I am interning at a school as part of my major at Bowling Green, and I spent a lot of time with a teen as she studied Algebra II. In just the one day I got to know her, I could tell she was incredibly bright. She had that kind of intrinsic brilliance that doesn’t come from studying, it’s just there. She’s curious and ambitious, and academics, for the most part, seemed to come naturally to her.* But sometimes, this kind of careless intelligence comes at an emotional cost.
When excellence becomes an expectation, and not a goal, the disappointment that comes with failure is amplified to an extreme, to a point where even the tiniest failures, failures that aren’t even failures at all, feel dramatically more heavy.
When you’re unaccustomed to asking questions, getting help, and actually working hard to get where you need to be, you begin to feel stupid when you aren’t understanding things right away. This is an incredibly toxic mentality in teens that we as teachers need to strive to combat. Encourage asking questions. Give students time to answer your questions. Emphasize the importance of working hard and doing your best work over finishing as fast as possible. Remind your students that struggling and asking for help isn’t a sign of weakness, it’s a sign of curiosity and growth.
This applies to students of all genders. But there is something particular about the way we perceive girls that makes it so difficult to bear.
A girl’s automatic response to a perceived failure is to apologize. We’re sorry for making a mistake. We’re sorry for needing help. We’re sorry for wasting your time. We’re sorry we say sorry too much.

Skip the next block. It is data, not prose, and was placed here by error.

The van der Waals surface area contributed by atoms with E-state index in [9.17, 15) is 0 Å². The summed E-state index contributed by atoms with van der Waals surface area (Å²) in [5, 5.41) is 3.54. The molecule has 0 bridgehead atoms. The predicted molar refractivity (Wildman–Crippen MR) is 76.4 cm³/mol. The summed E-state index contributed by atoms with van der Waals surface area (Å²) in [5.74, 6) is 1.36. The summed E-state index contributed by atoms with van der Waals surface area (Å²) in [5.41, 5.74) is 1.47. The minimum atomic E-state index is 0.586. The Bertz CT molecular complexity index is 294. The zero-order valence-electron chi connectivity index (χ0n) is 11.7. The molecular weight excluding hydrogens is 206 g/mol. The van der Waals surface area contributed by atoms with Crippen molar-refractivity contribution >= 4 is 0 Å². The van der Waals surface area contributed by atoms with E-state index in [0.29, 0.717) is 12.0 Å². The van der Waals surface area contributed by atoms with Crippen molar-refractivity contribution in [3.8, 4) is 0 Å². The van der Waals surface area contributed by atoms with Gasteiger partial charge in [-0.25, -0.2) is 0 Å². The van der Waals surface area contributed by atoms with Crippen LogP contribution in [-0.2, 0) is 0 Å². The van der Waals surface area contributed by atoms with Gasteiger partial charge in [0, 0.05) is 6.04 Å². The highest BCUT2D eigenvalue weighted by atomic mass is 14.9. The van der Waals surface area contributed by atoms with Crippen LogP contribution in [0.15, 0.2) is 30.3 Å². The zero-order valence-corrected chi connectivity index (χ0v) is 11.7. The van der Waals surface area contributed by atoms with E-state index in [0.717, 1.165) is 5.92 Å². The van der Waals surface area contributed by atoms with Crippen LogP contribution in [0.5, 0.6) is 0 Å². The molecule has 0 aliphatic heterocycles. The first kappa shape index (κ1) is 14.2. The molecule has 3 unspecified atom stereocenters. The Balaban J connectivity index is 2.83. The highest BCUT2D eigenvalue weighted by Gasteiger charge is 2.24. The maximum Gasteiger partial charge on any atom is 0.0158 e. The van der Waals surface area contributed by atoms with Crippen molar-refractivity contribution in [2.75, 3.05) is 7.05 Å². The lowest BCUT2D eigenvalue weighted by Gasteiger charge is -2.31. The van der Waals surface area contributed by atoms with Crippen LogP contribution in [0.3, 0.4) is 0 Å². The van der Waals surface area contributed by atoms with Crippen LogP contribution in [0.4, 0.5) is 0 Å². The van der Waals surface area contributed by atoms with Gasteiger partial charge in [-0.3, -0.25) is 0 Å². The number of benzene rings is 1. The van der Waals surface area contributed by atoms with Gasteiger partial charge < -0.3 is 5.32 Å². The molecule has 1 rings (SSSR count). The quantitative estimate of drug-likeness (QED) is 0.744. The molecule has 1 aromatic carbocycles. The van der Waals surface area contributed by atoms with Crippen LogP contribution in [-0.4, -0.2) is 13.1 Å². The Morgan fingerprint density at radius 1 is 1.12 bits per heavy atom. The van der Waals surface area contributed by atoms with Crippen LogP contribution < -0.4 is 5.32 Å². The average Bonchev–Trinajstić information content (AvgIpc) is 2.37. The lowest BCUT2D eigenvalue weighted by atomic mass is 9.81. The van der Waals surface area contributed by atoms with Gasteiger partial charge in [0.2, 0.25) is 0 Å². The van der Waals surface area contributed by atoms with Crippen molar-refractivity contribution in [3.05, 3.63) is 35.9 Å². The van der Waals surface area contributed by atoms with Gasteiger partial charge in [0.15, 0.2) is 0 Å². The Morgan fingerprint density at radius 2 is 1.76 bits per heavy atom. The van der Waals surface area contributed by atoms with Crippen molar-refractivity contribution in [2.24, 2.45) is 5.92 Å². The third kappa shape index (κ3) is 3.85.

And though we’ll apologize profusely for it, this isn’t our fault. It’s a product of a society that tells us that it is our fault. That girls are meant to be seen and not heard. Even as society becomes increasingly more progressive, there is a pervasive sentiment of inferiority in girls that needs to be actively addressed, or else it festers and grows inside of us.
Girls are led to believe that if we ask too many questions, we’re annoying. If we answer too many questions in class, we’re showing off. If we take a leadership role, we’re bossy. If we elect to follow instead, we’re submissive. Society tells us to always do the correct thing at the correct time, but that there isn’t a correct thing at all. There is no right way to be a girl. Still, we’ll apologize for getting it wrong.
So how do we actively combat this? It’s hard. Because when we’re taught for so long to be sorry, telling us that we’re wrong for saying sorry just makes us more sorry. Addressing this issue requires a gentle approach, one that isn’t demanding or accusatory.
Rather than telling young girls that they shouldn’t be sorry, tell them they don’t have to be sorry. It seems like a tiny semantic issue, but it makes a difference. We must be allowed to feel our feelings. But we should also be assured that we have nothing to be sorry for.
The approach to this is different depending on the age of your students, so I’ll break it down in terms of what I wish I’d been told when I was younger.